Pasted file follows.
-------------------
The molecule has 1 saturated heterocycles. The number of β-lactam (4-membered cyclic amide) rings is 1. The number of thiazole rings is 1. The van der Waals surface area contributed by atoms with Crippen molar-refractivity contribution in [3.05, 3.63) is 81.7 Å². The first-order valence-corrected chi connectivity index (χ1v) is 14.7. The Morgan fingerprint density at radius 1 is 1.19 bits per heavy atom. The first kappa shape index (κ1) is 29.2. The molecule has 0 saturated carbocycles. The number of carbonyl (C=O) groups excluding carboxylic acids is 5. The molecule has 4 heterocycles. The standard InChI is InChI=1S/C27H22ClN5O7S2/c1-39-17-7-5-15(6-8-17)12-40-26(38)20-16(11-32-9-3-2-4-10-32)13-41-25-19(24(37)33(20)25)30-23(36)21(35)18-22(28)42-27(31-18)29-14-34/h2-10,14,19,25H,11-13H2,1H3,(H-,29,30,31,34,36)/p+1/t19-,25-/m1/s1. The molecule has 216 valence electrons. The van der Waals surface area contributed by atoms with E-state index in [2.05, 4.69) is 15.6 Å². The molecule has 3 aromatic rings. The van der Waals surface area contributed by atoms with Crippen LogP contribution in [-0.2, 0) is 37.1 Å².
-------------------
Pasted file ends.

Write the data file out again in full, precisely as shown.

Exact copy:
The molecule has 1 saturated heterocycles. The number of β-lactam (4-membered cyclic amide) rings is 1. The number of thiazole rings is 1. The van der Waals surface area contributed by atoms with Crippen molar-refractivity contribution in [3.05, 3.63) is 81.7 Å². The first-order valence-corrected chi connectivity index (χ1v) is 14.7. The Morgan fingerprint density at radius 1 is 1.19 bits per heavy atom. The first kappa shape index (κ1) is 29.2. The molecule has 0 saturated carbocycles. The number of carbonyl (C=O) groups excluding carboxylic acids is 5. The molecule has 4 heterocycles. The standard InChI is InChI=1S/C27H22ClN5O7S2/c1-39-17-7-5-15(6-8-17)12-40-26(38)20-16(11-32-9-3-2-4-10-32)13-41-25-19(24(37)33(20)25)30-23(36)21(35)18-22(28)42-27(31-18)29-14-34/h2-10,14,19,25H,11-13H2,1H3,(H-,29,30,31,34,36)/p+1/t19-,25-/m1/s1. The molecule has 216 valence electrons. The van der Waals surface area contributed by atoms with E-state index in [2.05, 4.69) is 15.6 Å². The molecule has 3 aromatic rings. The van der Waals surface area contributed by atoms with Crippen LogP contribution in [-0.2, 0) is 37.1 Å².